To his credit, the Deputy First Minister and Perthshire MSP, John Swinney, spoke out in support of Clootie McToot. It may have had even more impact had the First Minister Nicola Sturgeon been prepared to do the same. For it is her supporters who are the ones behind these attacks, and leadership needs to be demonstrated to call out this appalling behaviour.

Some will try and argue that “both sides are as bad as each other” when it comes to discourse on social media, but in the case of the Scottish constitutional debate in this context it is certainly not true.

It is hard now to find many senior business figures prepared to articulate support either for the SNP or for Scottish independence, but the few that do have not faced the level of online attack directed at those who are pro-Union.

Brian Souter may have given money to the SNP in the past, but I have not seen any pro-Union campaign arguing for a boycott of Stagecoach Buses as a consequence; nor, as far as I aware, has Springfield Properties been targeted because their chairman Sandy Adam is pro-independence.

This behaviour just demeans the political debate in Scotland. If we are ever to have a serious debate about Scotland’s constitutional future, we need to hear voices from across Scottish society expressing their views. They need to be able and free to do that without being open to threats and abuse online, and if they are in business not face negative consequences.

It is sometimes suggested that the Covid pandemic, and the various restrictions on our lives that followed, have had the effect of making people angrier and more entrenched in their views. There may well be some truth in that claim, but it is neither an excuse for the sort of behaviour that we are seeing (which in any event was there before Covid was ever identified), nor is it something that any of us should wish to see continue. We need to do better.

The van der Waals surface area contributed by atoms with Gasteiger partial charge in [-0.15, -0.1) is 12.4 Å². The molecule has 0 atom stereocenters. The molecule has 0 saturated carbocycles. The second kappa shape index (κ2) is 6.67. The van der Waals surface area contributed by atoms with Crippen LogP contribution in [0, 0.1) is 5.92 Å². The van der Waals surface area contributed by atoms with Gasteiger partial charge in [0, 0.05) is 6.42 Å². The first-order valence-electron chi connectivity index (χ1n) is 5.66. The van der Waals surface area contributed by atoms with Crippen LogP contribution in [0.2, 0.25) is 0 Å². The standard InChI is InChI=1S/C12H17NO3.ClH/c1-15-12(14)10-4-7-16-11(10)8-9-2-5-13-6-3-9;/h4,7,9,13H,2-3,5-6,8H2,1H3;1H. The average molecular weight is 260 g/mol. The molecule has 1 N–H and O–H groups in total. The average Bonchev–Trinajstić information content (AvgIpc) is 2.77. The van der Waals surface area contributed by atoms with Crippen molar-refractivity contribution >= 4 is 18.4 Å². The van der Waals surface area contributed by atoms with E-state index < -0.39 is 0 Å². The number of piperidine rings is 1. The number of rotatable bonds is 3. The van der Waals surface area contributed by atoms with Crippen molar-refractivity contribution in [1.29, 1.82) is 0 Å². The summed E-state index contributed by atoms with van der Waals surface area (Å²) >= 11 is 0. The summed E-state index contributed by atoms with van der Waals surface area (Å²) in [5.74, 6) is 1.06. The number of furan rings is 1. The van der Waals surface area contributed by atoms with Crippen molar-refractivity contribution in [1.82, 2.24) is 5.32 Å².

The start of a new year is always a time to take stock and resolve to do better in the 12 months ahead than in the past. On social media, and elsewhere, we need to clean up the discourse around Scottish politics, end the hurling of offensive labels like “traitor” and “quisling”, and start treating one another with courtesy.

We need healthy debate, yes, but conducted in an environment with respect for each other’s points of view. And all political leaders need to call out those on their own side falling below the standard that we should expect.

There was a happy ending for Clootie McToot, as customers rallied round to support a valuable business which had been unfairly targeted. But let us hope that in 2022 no other Scottish company has to go through what Michelle Maddox and her team suffered. Let us all be better than this.

Murdo Fraser is a Scottish Conservative MSP for Mid-Scotland and Fife